Brady and Belichick carried the weight into the ultimate game.
The Patriots wore white jerseys, just as they did in Jacksonville in 2005, the last time they won a Super Bowl. The Patriots were first out of their locker room just after 4:10 p.m., but when the Seahawks emerged a minute later it became clear that this was not going to be a home game for New England. Seattle travels like no other NFL team. Folks from the Pacific Northwest took over Manhattan last year and it was the same deal Sunday night.
The Patriots came out with their old Charlie Weis, dink-and-dunk offense, attempting to kill the Seahawks with a million paper cuts. It was all working nicely as Brady completed nine of his first 10 passes, none of them for more than 11 yards.
Then the Legion of Boom struck. As the Patriots were methodically marching toward what looked like a certain score, Brady was intercepted on his first pass over the middle, with less than two minutes remaining in the first quarter. On third and 6 from the 10, Brady threw a ball off his back foot as he was crunched by a pair of Seahawks. Jeremy Lane intercepted the ball near the goal line and ran it out to the 14. It goes down as one of the worst throws of Brady’s career.
It was 0-0 after one, and 14-14 at halftime.
The Seahawks took a 17-14 lead on a 27-yard field goal by Needham’s own Steven Hauschka in the fourth minute of the second half. On the ensuing series, Brady was intercepted for a second time when linebacker Bobby Wagner stepped in front of Rob Gronkowski.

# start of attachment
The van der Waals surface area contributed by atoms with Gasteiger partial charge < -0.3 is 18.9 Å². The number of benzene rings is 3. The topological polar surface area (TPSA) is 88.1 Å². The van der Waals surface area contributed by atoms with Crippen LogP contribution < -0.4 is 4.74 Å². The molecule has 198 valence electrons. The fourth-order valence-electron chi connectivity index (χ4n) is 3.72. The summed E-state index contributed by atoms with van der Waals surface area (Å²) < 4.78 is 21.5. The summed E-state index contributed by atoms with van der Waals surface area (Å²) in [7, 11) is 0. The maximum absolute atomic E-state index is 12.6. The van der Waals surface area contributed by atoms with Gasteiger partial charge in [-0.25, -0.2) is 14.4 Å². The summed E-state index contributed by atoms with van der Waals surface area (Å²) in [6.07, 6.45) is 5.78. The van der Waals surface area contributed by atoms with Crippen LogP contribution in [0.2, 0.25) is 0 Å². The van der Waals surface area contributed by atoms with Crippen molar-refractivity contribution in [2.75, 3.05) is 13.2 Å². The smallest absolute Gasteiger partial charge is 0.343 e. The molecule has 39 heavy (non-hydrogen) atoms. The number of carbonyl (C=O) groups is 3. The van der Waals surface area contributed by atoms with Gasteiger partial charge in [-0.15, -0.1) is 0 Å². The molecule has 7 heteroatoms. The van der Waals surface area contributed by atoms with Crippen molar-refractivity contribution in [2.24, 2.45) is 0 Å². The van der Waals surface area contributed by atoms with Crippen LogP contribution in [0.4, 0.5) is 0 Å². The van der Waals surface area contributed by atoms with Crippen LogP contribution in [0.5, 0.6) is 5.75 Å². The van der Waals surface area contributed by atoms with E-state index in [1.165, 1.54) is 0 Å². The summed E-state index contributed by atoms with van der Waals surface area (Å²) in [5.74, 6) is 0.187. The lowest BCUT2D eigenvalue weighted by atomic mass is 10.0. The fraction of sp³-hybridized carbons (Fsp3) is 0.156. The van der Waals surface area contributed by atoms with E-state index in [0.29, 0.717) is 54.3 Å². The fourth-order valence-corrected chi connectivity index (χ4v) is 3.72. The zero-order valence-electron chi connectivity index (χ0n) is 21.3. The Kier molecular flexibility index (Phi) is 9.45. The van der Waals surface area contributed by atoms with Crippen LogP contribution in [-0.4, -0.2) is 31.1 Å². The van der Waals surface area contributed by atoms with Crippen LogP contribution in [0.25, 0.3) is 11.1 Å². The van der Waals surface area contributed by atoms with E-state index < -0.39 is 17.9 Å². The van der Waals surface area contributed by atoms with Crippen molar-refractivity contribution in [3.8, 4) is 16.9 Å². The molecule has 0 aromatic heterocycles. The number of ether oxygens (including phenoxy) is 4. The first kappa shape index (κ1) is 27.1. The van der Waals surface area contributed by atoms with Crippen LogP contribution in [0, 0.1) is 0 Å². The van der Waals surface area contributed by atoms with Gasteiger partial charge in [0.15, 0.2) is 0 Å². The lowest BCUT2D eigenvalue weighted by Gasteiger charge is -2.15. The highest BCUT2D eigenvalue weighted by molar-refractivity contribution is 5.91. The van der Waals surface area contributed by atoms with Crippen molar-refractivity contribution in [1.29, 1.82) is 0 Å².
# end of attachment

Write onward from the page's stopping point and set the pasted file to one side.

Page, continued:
The Seahawks pounced, with Beast Mode carrying the load, and then Wilson — taking advantage of Darrelle Revis running into an official — floated a 3-yard TD pass to Doug Baldwin to make it 24-14 with 4:54 left in the third.
With the team still trailing by 10 with less than eight minutes to play, Brady went into surgical Montana mode and twice drove the Patriots for touchdowns. The first TD drive was capped by a Brady-to-Danny Amendola 4-yard pass. After a Patriots stop, New England got the ball back and Brady drove the Patriots 64 yards in 10 plays, finishing the winning drive with his fourth TD pass of the night, a 3-yard strike to Julian Edelman. Brady was 8 for 8 on the winning drive.
Two minutes and two seconds remained.
Seattle did not quit. A 31-yard Wilson-to-Lynch pass put the Seahawks into Patriots territory. Then came Kearse’s amazing catch.
Finally, there was the Grady Little-like gift from Pete: the ridiculous slant pass. It was the only interception of a 1-yard pass in the NFL all season.
“I’m so proud of Brady and Belichick for handling everything they did,’’ said Kraft. “I love them and Patriot fans should feel really good. I love our team. I’m proud of our guys. We’re going to carry on and hopefully continue to play well.’’
“It wasn’t the way we drew it up,’’ said Brady. “This was a great team win. . . . It’s been a long journey. I’ve been at it for 15 years and we’ve had a couple of tough games . . . . I’m just proud of our effort and determination as a team. A lot of people lost faith in us early. This is a great feeling.’’
They Did Their Job. They are champs again. And the record will show that 15 years after he was fired by Kraft, Carroll finally delivered a Lombardi trophy to New England.